Barclay James Harvest

Barclay James Harvest and Other Short Stories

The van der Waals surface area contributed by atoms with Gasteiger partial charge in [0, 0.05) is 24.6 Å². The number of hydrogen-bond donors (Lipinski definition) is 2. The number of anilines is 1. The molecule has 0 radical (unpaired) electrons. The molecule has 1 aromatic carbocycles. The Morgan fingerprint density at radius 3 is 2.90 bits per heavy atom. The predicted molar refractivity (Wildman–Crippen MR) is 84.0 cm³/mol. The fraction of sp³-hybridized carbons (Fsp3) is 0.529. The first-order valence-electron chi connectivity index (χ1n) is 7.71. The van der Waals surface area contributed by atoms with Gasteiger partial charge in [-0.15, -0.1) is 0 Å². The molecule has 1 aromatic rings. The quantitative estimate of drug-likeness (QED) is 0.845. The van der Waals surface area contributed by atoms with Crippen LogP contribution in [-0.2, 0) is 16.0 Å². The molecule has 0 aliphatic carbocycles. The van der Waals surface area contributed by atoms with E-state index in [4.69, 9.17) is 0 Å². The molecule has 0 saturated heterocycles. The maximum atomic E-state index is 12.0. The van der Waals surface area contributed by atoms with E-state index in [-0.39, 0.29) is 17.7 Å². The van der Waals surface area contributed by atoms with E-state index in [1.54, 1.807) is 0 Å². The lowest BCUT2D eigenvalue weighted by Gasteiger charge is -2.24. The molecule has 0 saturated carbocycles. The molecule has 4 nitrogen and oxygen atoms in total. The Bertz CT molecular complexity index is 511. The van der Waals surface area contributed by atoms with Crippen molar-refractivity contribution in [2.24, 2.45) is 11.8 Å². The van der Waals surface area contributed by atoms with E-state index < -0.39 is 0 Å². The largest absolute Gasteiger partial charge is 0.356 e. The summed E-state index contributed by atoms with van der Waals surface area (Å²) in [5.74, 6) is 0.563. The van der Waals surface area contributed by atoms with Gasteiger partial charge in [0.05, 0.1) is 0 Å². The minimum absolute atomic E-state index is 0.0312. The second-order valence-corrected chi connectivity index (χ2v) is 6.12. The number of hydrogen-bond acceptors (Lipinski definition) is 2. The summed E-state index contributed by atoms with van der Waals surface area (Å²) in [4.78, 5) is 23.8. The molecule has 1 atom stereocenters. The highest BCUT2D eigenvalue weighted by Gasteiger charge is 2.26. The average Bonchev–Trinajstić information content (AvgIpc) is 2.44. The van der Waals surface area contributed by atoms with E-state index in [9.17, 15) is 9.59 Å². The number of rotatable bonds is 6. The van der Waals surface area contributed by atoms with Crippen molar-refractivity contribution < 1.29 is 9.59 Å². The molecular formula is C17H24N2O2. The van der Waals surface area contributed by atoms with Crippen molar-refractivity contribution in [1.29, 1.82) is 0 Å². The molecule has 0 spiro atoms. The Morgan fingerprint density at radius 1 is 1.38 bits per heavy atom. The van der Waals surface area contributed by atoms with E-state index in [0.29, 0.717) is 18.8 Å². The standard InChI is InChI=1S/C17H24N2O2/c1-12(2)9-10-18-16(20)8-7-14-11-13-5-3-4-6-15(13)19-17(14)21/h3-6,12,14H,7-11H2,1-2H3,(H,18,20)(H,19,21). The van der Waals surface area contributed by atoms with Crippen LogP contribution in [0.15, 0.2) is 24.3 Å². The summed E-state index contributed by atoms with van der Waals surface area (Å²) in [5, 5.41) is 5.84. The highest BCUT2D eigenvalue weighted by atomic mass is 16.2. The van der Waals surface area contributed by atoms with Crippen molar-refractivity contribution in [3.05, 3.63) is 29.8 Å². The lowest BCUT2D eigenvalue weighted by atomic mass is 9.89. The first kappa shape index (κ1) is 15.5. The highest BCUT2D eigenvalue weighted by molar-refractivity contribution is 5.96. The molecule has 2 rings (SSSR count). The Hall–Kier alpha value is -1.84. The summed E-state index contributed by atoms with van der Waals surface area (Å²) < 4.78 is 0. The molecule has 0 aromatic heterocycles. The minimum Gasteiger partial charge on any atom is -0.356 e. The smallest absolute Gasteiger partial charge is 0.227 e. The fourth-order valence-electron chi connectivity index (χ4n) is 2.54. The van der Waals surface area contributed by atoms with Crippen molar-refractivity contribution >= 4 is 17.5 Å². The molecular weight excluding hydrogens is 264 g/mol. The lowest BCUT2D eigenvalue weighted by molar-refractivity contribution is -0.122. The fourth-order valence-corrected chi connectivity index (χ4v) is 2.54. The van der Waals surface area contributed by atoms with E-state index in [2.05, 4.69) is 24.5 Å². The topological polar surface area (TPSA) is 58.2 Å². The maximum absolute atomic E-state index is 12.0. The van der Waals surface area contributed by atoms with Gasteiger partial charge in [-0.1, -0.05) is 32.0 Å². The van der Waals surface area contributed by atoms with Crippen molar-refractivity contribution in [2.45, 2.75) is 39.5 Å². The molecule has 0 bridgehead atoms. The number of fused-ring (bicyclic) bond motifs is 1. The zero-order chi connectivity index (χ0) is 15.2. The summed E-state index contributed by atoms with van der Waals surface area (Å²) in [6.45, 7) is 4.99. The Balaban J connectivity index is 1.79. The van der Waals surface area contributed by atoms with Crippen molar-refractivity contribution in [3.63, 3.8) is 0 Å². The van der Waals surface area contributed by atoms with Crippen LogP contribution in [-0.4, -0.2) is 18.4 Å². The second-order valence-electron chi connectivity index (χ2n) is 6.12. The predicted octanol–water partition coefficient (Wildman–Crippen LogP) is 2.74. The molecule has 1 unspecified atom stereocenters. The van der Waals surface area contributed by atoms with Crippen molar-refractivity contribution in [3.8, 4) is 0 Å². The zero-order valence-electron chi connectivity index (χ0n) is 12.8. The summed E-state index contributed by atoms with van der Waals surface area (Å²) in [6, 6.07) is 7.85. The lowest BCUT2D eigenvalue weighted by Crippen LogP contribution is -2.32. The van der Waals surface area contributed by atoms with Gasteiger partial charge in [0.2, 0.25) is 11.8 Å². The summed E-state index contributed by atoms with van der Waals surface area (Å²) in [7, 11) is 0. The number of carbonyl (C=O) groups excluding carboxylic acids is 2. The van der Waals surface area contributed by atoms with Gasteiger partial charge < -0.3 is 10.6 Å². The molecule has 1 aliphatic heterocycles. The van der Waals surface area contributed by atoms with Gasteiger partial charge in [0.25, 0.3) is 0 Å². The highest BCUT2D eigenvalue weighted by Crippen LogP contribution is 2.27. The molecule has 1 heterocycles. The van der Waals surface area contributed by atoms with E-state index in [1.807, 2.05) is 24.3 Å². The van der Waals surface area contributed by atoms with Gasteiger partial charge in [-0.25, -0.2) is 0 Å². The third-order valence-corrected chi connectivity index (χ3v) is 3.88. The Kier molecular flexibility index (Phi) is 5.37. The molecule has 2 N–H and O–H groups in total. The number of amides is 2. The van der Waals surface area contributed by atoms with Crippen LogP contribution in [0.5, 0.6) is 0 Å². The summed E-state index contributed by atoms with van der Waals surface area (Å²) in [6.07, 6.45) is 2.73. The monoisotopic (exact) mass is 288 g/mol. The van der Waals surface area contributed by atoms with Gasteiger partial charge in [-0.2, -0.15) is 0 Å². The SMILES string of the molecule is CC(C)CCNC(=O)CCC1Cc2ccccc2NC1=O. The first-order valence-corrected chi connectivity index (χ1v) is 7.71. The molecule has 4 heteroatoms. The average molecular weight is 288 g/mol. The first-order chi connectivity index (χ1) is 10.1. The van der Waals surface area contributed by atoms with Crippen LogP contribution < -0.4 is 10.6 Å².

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Like the work of Buffalo Springfield or the Moody Blues in the first go 'round, you'll need to take it on faith that the Baroque touches on Barclay James Harvest and Other Stories were effective for their time. The fuzzed guitars, Mellotron, bongos, heavy orchestration and dreamy arrangements may sound stilted today, but strip them away (or simply acquiesce to enjoy them) and a very good collection of songs reveals itself. There are obvious nods to the Beatles ("Blue John Blues," "Medicine Man") and the Moodies (the lovely "Ursula"), but that's a fait accompli on any Barclay James Harvest album. Although the album doesn't really tell any stories (an optimistic acceptance of mortality comes into play on a couple of tracks), the band does aspire to bigger things on the aptly titled "The Poet." The only knock on this album (and it pertains to Barclay James Harvest in general) is that you wish they aspired to more. The classical arrangements are stunning, and when the band musters a big orchestral ending for a song like "Little Lapwing," you can't help but wonder how much better it would have been if they'd invoked it sooner. Musically the band is solid; Mel Pritchard's Ringo-isms on the drums are especially neat, while John Lees gets in some nice distorted guitar parts and Stewart Wooly Wolstenholme steals the show when the Mellotron comes into play. The epic "After the Day" closes things on a high note, ending with an explosion that announces all bets are off. Barclay James Harvest and Other Stories is itself a high note in the band's early catalog and worth a flyer for anyone interested in the band's oeuvre. [The 2002 EMI CD reissue included six bonus tracks, five of which were previously unreleased.]

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